The Centre’s decision to permit minorities leaving Bangladesh and Pakistan due to religious persecution to enter and stay on in India continues to irk Assam, with state Chief Minister Tarun Gogoi on Thursday saying the state would not be allowed to be overburdened with people from across the border.
Reacting to a statement allegedly made by Union External Affairs Minister VK Singh here on Wednesday that Assam would have to bear the burden on minority immigrants from the two neighbouring countries, Gogoi said that the attitude and approach of the Central Government to impose things from the top is contrary to the spirit of cooperative federalism.
“Assam would not be allowed to be overburdened with people from across the border. Barring those who have been staying in the state for a long time due to religious and other persecution, the state (Assam) would not be allowed to be overburdened,” Gogoi said in a statement.
The ministry of home affairs had on September 7 issued a notification saying the Centre had decided to exempt “on humanitarian considerations” Bangladeshi and Pakistani nationals belonging to minority communities who have entered India on or before December 31, 2014 from the relevant provisions of rules and order made under the Passport (Entry into India) Act, 1920 and the Foreigners Act, 1946, in respect of their entry and stay in India without such documents or after the expiry of those documents, as the case may be.
Gogoi, who feared that the Centre’s move will put the identity of Assamese people at stake, said that his government would not allow this to happen. “The state government will not allow the identity of the Assamese people to be put at stake,” chief minister said. He also accused the BJP-led government at the Centre of undermining the spirit of cooperative federalism by imposing things from the top.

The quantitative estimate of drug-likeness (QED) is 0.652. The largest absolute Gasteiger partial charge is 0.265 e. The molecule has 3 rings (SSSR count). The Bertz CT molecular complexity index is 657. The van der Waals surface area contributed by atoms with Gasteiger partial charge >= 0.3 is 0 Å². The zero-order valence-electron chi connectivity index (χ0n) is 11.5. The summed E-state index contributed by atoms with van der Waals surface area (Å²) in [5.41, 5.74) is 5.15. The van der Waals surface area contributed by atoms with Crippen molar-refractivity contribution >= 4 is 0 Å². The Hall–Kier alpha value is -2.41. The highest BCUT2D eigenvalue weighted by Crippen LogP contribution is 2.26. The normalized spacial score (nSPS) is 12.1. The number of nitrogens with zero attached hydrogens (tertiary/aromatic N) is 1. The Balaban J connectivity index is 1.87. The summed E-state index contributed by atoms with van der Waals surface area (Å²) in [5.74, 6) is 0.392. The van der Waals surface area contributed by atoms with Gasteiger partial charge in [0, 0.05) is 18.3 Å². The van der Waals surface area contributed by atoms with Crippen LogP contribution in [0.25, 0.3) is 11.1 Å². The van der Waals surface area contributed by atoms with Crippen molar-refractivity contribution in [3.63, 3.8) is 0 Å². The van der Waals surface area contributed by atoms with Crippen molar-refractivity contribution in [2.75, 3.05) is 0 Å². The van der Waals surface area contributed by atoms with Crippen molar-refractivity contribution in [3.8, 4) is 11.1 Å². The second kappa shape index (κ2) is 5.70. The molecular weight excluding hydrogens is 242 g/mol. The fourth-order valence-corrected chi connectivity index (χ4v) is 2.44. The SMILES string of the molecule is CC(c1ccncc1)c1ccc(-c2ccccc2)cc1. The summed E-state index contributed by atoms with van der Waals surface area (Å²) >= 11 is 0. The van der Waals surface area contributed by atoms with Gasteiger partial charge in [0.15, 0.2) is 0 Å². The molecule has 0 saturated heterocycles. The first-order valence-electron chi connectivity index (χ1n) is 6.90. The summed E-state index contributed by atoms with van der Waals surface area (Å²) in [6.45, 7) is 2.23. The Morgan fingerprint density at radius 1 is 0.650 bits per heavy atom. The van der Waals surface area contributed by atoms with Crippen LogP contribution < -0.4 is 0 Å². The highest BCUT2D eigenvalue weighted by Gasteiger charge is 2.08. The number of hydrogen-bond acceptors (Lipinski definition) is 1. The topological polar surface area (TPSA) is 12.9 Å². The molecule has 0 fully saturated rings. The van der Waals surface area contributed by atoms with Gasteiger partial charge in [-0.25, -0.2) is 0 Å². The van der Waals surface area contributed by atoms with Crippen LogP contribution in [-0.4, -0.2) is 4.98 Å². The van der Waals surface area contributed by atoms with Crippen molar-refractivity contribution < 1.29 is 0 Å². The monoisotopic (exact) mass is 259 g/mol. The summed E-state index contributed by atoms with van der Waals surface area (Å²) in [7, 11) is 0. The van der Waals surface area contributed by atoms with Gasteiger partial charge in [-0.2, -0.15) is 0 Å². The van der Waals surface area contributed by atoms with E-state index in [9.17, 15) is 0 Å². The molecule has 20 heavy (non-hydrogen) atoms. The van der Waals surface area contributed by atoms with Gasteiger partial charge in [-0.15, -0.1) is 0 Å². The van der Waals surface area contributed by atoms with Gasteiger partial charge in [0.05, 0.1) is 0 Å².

“The people of Assam know how to fight it out and to preserve their identity. Our government is for safeguarding their identity,” he added. Gogoi also said that the state government has been all along pressing the Centre for strengthening the barbed-wire fencing, intensifying riverine patrolling, floodlighting, increasing number of BoPs, improving border roads and other measures to stop illegal influx from across the border.
Withdraw notification: AASU
Meanwhile, the All Assam Students’ Union (AASU) has asked the Centre to withdraw its September 7 notification and said Assam should not be used as a “dumping ground” of Bangladeshi nationals.
“There is a competition among some political parties to protect under different excuses foreign nationals who have illegally entered Assam. While some parties have been always trying to protect illegal migrants from Bangladesh, the BJP-led government is now trying to put an additional burden of the religious minorities of neighbouring countries,” said AASU chief advisor Samujjal Bhattacharyya.
He said Assam had already taken the burden of Bangladeshi nationals who had come before March 25, 1971. “We have already taken enough burden. Assam cannot take any more burden. These people will further threaten the identity of our indigenous communities. The Centre should withdraw its September 7 notification,” Bhattacharyya said.